"Either we progressively re-align cyberspace along the territorial boundaries of national jurisdictions, or we collectively develop an interoperability framework that allows the coexistence of diverse national laws and norms in these shared cross-border online spaces," argues Paul Fehlinger in this op-ed.
News and analysis on internet regulation
On April 8, the European Court of Justice made a clear decision invalidating the EU data retention directive. Legal scholar Sebastian Leuschner hits the floor running with an op-ed on what this landmark decision means for national data retention laws.
The European Court of Justice today decided against the EU legislator and declared the data retention directive of 2006 null and void. A historic judgement, many parties say, and it means that implementations have to be rolled back all over Europe.
On Thursday April 3, the European Parliament voted in favour of a legislative package to protect network neutrality and abolish mobile roaming fees within the European Union. The decision may set off a serious struggle between EU Council and Parliament.
Bloggers and online journalists’ experiences of defamation and privacy law suggest that new approaches to legal policy are needed in a digital media environment. This paper by Judith Townend draws on empirical research to analyse chilling effects in the UK.
How can the European Union react to the revelations of mass collection of personal data by domestic or third country spying agencies? Researcher Carlo Piltz discusses the hot topic and proposes a way ahead.
Internet consumer protections were recently beefed-up in Croatia. Among other, the authorities streamlined the complaint procedures when it comes to poor internet connectivity. This week, the European parliament takes up the question of quality of internet services. Expect Croatia's policy to be discussed.
The European Commission just ran a consultation on the future of copyright in Europe. The response was an avalanche of opinions. In this open editorial, Sebastian Haunss imagines what's next.
The dominant narrative about the governance of the internet in media and with high-level policymakers is misleading. Researchers Francesca Musiani and Julia Pohle explain what stands in the way of genuine multistakeholder internet governance as all eyes are turning towards Brazil and its NETmundial meeting.
After the announcement that the United States will cease to play a role as steward of the internet's core resources, the community has to come to grips on who and how the replacement will be. The 49th meeting of the Internet Corporation for Assigned Names and Numbers (ICANN) was designed to take first - albeit wobbly - steps.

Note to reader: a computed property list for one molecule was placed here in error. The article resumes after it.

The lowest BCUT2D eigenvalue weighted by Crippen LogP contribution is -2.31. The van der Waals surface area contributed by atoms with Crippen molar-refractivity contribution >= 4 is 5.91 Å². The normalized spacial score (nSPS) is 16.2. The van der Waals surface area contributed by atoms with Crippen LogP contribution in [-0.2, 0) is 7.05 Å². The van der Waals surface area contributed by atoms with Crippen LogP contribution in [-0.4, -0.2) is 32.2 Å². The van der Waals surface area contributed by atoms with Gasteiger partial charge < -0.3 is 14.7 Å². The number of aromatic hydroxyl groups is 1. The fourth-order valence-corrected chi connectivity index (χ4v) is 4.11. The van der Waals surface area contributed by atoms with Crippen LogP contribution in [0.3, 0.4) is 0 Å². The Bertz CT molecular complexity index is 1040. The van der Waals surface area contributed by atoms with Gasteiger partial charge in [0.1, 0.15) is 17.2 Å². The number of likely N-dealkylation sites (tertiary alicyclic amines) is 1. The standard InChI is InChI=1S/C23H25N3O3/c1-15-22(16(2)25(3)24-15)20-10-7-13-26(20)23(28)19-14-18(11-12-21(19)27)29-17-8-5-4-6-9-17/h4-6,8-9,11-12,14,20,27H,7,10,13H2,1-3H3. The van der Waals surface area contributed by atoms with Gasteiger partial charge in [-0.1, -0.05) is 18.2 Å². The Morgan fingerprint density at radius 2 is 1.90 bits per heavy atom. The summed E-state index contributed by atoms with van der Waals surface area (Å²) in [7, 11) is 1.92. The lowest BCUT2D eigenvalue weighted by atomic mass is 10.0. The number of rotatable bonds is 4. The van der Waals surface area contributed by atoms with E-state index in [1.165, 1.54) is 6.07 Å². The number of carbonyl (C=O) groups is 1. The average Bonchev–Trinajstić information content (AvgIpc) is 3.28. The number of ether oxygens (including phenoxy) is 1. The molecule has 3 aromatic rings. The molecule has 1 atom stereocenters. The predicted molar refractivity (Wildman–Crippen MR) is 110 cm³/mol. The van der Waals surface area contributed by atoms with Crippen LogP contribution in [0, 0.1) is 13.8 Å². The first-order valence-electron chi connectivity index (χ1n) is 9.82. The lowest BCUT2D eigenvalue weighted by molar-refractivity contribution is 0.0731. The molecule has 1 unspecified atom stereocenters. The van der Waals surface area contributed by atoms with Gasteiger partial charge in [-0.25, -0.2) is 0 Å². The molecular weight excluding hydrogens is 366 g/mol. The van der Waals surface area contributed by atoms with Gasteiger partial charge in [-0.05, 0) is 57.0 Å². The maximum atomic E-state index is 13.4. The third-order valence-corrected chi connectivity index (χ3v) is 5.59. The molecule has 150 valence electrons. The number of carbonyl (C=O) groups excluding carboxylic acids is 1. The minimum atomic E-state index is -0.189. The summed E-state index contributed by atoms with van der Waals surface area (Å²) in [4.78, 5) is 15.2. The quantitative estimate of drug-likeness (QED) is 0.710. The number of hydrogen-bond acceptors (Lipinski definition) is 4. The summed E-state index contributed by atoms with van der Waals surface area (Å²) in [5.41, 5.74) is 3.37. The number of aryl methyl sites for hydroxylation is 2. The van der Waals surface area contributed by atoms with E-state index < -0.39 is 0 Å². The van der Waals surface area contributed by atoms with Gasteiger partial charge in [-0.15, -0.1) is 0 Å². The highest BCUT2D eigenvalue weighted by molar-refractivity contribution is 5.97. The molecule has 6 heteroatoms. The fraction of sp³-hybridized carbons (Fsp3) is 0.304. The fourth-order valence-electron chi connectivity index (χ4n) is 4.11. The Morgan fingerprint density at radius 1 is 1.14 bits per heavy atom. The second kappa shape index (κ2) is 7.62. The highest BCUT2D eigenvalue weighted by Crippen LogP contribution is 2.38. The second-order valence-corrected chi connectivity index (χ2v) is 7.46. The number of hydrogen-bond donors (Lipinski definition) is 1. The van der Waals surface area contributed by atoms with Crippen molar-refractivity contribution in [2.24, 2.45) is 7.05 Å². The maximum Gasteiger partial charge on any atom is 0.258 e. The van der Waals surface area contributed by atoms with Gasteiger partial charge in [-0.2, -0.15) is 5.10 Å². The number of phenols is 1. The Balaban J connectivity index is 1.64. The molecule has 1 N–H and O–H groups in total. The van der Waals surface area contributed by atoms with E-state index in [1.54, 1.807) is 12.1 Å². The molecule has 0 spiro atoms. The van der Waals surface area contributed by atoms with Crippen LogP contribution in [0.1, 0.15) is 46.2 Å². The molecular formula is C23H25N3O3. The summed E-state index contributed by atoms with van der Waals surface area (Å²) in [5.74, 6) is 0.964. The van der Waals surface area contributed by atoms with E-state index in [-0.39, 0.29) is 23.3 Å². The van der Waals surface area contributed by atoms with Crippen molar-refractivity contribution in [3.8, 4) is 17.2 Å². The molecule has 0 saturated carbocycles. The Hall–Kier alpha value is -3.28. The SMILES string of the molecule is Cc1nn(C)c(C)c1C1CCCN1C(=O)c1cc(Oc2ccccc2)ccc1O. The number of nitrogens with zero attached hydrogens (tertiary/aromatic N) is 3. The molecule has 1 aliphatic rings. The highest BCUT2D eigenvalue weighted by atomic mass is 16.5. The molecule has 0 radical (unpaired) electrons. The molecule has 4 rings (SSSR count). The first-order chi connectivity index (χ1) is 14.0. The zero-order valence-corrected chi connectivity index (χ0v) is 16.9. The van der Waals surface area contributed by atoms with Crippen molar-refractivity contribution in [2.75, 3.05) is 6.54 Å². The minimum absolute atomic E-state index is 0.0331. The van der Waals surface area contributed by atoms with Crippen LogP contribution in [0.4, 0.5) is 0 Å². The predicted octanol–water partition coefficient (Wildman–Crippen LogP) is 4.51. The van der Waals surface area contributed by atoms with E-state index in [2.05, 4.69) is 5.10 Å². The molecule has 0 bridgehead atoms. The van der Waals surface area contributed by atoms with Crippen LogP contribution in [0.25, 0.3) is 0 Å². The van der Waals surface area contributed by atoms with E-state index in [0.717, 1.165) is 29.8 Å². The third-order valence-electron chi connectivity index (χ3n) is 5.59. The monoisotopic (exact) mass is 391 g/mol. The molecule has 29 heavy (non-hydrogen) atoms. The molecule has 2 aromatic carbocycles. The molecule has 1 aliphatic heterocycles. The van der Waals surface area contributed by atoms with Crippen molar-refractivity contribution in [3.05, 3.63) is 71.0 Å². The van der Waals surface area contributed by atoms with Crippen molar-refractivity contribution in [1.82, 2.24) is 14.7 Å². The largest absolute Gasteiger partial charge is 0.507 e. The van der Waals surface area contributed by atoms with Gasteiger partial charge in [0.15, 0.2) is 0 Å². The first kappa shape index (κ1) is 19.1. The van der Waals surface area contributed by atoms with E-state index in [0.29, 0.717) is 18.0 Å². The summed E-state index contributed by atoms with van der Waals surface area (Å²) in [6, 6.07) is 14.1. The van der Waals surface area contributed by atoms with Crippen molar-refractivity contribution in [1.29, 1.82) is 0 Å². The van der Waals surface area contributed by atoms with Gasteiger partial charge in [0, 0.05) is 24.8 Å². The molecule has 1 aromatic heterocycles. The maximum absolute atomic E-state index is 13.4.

The European Parliament has voted for a single data protection standard in the Union and passed both a regulation and a directive today. The Parliament wants to push the package (containing these two instruments), but has now to wait for member states to come to grips over their position.
The debate around internet governance is at full steam in advance of the Brazil's NetMundial conference in April. Especially so since academics have suggested privatising the management of critical internet resources and removing US oversight.
The District Court of Munich ruled on February 25 that YouTube cannot blame German royalty collecting society GEMA for content blocked on its platform.
Drawing on the example of the US surveillance operation PRISM and its impact on European citizens’ right to privacy, the author discusses what an authoritative human rights-based response could look like.
The European Union is today seen as a ‘digital laggard’ which relies on divergent national regulation and whose digital policies lack coherence. This review looks back at internet policy making and makes a few prescriptions.
Even after competitors of the old heavyweights .com or .fr were allowed to enter the domain name market, the several hundred applicants need one asset in particular: .patience.
Turkish business leaders, internet researchers and the Council of Europe were quick to reply when Turkish President Abdullah Gül went on to sign a package of draconian internet laws on February 18. The new legislation matters, not only for Turkey.
By retracing the stages of development of a 'peer-to-peer cloud' storage service, Francesca Musiani argues that decentralised network architectures are internet governance 'in practice'.
The European Commission today released a position statement on how it hopes to approach internet governance in the coming months. Internet governance specialist Bertrand de la Chapelle reacts to the statement in this op-ed.
The Netherlands is among the few countries that have put specific net neutrality standards in place. In this op-ed, Nico van Eijk verifies whether the rules are working or if they are just another example of symbolic regulation.